The ivy is successfully colonising the ground now that light is penetrating after the removal of the overcrowding pines. But it is rather flat, featureless and needs something else. And although the ivy provides excellent cover, it does not flower. Ivy only flowers when in its 'arboreal' state (growing up something). And ivy flowers are one of the most useful late season nectar sources. So, always on the lookout for ideas, I was interested to see sleepers placed vertically in the ground at the Sir Harold Hillier gardens as a landscaping feature. Hmmm. I can use that idea.
the ivy will be able to grow up the logs and flower; the flat nature of this area will be broken and we'll have darkening shapes suggesting something from prehistory to welcome visitors to this part of the garden. As with all gardening, the delay of gratification comes as standard. It will take some years for the ivy to cover the logs.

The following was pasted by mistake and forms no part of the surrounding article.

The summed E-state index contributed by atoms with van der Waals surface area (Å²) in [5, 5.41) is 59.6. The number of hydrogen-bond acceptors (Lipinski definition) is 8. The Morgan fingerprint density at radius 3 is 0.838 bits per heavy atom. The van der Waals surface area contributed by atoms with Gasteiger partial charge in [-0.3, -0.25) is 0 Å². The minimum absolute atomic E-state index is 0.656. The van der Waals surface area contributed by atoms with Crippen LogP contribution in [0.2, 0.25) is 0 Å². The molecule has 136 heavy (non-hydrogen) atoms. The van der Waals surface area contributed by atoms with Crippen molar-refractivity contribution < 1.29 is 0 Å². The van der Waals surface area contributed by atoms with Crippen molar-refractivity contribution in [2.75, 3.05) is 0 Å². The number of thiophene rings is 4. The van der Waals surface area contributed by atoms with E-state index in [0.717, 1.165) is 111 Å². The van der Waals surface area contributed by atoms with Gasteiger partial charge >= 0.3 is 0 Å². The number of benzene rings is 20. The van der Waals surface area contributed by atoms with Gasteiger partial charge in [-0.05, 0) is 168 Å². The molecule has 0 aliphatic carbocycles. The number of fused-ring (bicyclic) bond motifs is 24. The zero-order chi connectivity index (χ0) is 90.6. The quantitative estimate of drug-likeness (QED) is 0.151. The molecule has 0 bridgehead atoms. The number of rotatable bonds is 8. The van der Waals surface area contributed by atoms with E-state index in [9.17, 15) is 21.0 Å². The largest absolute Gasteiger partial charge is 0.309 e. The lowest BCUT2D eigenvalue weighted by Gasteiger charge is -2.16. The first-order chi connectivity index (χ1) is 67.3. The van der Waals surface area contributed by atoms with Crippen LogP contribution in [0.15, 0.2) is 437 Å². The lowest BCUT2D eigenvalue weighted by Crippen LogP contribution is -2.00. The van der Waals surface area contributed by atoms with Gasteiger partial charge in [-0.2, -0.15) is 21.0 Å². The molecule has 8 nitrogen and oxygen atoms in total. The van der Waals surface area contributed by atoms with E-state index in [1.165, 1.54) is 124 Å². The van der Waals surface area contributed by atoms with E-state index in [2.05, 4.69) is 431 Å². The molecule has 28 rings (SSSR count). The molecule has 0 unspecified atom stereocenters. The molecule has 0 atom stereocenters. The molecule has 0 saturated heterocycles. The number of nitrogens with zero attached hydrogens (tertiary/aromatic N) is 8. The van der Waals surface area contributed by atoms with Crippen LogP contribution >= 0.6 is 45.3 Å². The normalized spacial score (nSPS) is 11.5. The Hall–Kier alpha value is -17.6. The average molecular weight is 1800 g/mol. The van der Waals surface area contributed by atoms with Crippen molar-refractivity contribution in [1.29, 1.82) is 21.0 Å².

And as for the name - a 'Mester' is an archaic Nottingham term for a man in authority. "Give your ticket to the mester, Jonny'". The interweb suggests the word has old Norse roots perhaps connecting us linguistically to the time when this area formed the part of the old Danelaw nation from the 9th to the 11th centuries. It may be that my reading of the Game of Thrones series has also subconsciously entered my head, where the druid-like 'Maesters' provide spiritual and medicinal guidance.